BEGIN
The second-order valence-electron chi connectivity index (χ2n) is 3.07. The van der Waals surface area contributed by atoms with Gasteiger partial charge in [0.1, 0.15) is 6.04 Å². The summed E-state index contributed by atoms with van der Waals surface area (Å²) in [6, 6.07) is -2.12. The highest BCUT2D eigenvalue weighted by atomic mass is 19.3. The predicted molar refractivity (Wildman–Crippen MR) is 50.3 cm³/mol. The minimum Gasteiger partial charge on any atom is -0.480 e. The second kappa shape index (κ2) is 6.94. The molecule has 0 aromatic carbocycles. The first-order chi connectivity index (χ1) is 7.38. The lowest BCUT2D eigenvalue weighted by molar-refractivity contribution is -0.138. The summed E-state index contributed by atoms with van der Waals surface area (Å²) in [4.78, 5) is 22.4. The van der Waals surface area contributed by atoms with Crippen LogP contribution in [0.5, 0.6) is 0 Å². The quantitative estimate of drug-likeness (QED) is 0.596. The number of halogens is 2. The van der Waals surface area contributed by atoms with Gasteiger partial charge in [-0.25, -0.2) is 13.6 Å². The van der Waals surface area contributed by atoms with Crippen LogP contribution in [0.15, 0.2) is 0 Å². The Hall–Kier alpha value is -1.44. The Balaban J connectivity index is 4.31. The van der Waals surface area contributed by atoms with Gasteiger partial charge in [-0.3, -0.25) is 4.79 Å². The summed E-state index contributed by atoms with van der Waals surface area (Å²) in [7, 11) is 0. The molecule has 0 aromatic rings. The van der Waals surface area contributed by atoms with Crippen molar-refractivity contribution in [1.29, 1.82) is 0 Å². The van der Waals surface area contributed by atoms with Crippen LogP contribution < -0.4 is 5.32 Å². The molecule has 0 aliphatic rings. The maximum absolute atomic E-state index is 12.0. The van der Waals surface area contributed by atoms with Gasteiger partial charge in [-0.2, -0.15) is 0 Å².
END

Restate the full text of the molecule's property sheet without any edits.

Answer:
The second-order valence-electron chi connectivity index (χ2n) is 3.07. The van der Waals surface area contributed by atoms with Gasteiger partial charge in [0.1, 0.15) is 6.04 Å². The summed E-state index contributed by atoms with van der Waals surface area (Å²) in [6, 6.07) is -2.12. The highest BCUT2D eigenvalue weighted by atomic mass is 19.3. The predicted molar refractivity (Wildman–Crippen MR) is 50.3 cm³/mol. The minimum Gasteiger partial charge on any atom is -0.480 e. The second kappa shape index (κ2) is 6.94. The molecule has 0 aromatic carbocycles. The first-order chi connectivity index (χ1) is 7.38. The lowest BCUT2D eigenvalue weighted by molar-refractivity contribution is -0.138. The summed E-state index contributed by atoms with van der Waals surface area (Å²) in [4.78, 5) is 22.4. The van der Waals surface area contributed by atoms with Crippen LogP contribution in [0.5, 0.6) is 0 Å². The quantitative estimate of drug-likeness (QED) is 0.596. The number of halogens is 2. The van der Waals surface area contributed by atoms with Gasteiger partial charge in [-0.25, -0.2) is 13.6 Å². The van der Waals surface area contributed by atoms with Crippen LogP contribution in [0.15, 0.2) is 0 Å². The Hall–Kier alpha value is -1.44. The Balaban J connectivity index is 4.31. The van der Waals surface area contributed by atoms with Gasteiger partial charge in [-0.3, -0.25) is 4.79 Å². The summed E-state index contributed by atoms with van der Waals surface area (Å²) in [7, 11) is 0. The molecule has 0 aromatic rings. The van der Waals surface area contributed by atoms with Crippen molar-refractivity contribution in [1.29, 1.82) is 0 Å². The van der Waals surface area contributed by atoms with Crippen LogP contribution < -0.4 is 5.32 Å². The molecule has 0 aliphatic rings. The maximum absolute atomic E-state index is 12.0. The van der Waals surface area contributed by atoms with Gasteiger partial charge in [-0.2, -0.15) is 0 Å².